Gardening Ideas For Beginners at Home

If you’re new to gardening, it can feel intimidating. But there are plenty of easy-to-grow vegetables and flowering plants that even beginners can try out.

A key aspect of a successful garden is good soil. It should be well-drained and contain lots of organic matter.

Start with a Plan

If you want to try your hand at gardening, the first thing you need to do is decide how you will use your garden. That will help you plan the location and design.

You also need to decide what type of soil you have. This will influence the types of plants you can grow and how you plant them.

It is a good idea to do a soil test before planting so you know what will work best in your yard.

Once you have a general idea of what you will be growing, it is time to make a list of plants that you wish to include in your garden. Using a plant guide will make this easier.

Start by choosing plants that will do well in the amount of sun that your garden receives, and group them together by water needs. You can do this by creating natural-shaped clumps or sweeps, or you can group odd numbers of perennials and annuals (such as 1 to 3) in a row.

Decide What to Grow

Deciding what to grow is one of the most exciting parts of starting a garden. But, it can also be a bit overwhelming.

First, decide what vegetables you and your family will eat. That will help you avoid planting something you won’t eat, and will save you a lot of time and effort when the harvest is ready.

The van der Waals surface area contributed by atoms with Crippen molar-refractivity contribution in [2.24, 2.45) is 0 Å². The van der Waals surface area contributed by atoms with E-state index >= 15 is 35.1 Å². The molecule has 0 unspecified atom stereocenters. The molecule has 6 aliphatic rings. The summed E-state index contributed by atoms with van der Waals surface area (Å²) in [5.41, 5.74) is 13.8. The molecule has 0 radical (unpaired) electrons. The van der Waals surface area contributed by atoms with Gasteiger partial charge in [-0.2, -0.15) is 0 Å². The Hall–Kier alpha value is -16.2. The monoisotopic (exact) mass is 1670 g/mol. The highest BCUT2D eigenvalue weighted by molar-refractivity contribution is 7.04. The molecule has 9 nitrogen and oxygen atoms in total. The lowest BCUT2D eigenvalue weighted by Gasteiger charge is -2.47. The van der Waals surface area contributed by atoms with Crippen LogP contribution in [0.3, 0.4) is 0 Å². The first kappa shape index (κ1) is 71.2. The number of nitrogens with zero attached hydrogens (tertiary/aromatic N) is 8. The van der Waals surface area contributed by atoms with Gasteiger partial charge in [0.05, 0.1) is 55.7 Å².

Next, choose vegetables that grow well in your climate. This includes soil type and available sunlight.

You should also consider how much space you have to work with. If you’re a beginner, it’s best to start small.

After you’ve chosen what to grow, order seeds. You can find them in your local gardening store or online. But, be sure to order early to ensure availability.

Think About Your Soil

Soil is the foundation of your garden and plants need it to grow. Start by testing your soil to determine the best soil type for your needs.

Soils are typically categorized as clay, sand or loam (a combination of the three). All have their own strengths and weaknesses, but all need to be amended with organic matter in order to improve plant health.

Healthy soil has plenty of underground animal and plant activity, including earthworms, fungi, nematodes and microorganisms. It’s also rich in organic material, which is the main source of nutrients for soil organisms and plants.

Soil tests can be done for a small fee at your local extension office or online. They’ll tell you what your soil lacks and what you need to add to improve its nutrient level.

Start Small

Gardening should be a fun, relaxing hobby. However, it can be overwhelming if you don’t know what you’re doing and have no experience.

If you’re a beginner, start small and learn as you go. That way, you’ll have the confidence to expand your garden as your skills improve.

You can start by planting a vegetable garden, or even a few flowers. Whatever you choose, make sure to choose a spot in your yard that gets enough sun.

Vegetables, herbs and most fruits need at least 6 hours of sunlight per day to thrive. A spot that gets too little sun will mean your plants won’t grow well, and you’ll end up with a smaller harvest.

You can also try container gardening if you don’t have the space for a full-sized vegetable garden. A few containers on a deck or balcony can provide you with fresh veggies all summer long, and they’re easy to care for.